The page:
[Do you have an idea for a future Mind Meld? Let us know!]

Book reviews have been as contentious since the days of mimeographed fanzines. In the age of the Internet and an explosion of blogs, Amazon, and more, reviews are more important than ever. But what makes reading and trusting a review worth it?

So we asked this week’s panelists…

Q: What does a good review of a piece of genre work do well? Where do reviewers fall down on the job? How can reviewers improve their craft for the benefit of readers, writers and fans?

Here’s what they said…

Rachel Caine
Rachel Caine is the author of more than twenty novels, including the Weather Warden series. She was born at White Sands Missile Range, which people who know her say explains a lot. She has been an accountant, a professional musician, and an insurance investigator, and still carries on a secret identity in the corporate world. She and her husband, fantasy artist R. Cat Conrad, live in Texas with their iguanas, Popeye and Darwin; a mali uromastyx named (appropriately) O’Malley; and a leopard tortoise named Shelley (for the poet, of course).

Most often where reviewers go astray for me is when they forget their core mission. I’ve read a lot of reviews that were more about the reviewer’s wickedly sharp language skills than about what they were critiquing … it becomes form over substance, and while it may be entertaining, it isn’t informative, and it doesn’t help the reader decide whether or not the book (or film, or music) would be right for their needs.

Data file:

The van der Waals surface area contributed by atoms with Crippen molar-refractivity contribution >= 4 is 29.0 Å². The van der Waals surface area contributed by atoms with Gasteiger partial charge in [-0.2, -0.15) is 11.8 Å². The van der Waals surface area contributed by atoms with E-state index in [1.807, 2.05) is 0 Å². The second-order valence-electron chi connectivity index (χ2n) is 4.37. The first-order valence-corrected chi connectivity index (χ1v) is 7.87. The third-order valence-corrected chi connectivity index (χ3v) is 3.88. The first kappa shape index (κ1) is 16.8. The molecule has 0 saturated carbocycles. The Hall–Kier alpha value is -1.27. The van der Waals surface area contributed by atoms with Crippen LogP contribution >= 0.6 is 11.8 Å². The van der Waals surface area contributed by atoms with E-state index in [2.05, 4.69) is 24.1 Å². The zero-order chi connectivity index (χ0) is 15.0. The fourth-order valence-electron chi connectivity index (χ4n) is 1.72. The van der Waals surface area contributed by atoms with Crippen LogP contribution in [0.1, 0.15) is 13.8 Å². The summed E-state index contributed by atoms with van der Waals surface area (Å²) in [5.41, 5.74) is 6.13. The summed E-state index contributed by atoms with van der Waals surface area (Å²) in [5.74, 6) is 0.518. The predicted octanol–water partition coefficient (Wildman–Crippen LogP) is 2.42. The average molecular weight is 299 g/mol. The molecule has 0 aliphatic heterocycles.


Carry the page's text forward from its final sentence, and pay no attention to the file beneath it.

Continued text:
Every book (or film, or concert, or album) is a personal experience, so it’s fine to talk about how the work moved you, and why. But please, reviewers, if you consistently have a burning, fiery hatred for what you’re seeing in the genre (or medium) you’re reviewing, maybe you’re just burned out, or the style has moved past you …(it does this for writers, too, you’re hardly alone). Rather than just become the surly curmudgeon, find another thing to be passionate about — in another genre maybe. You’ll feel better, and so will your readers.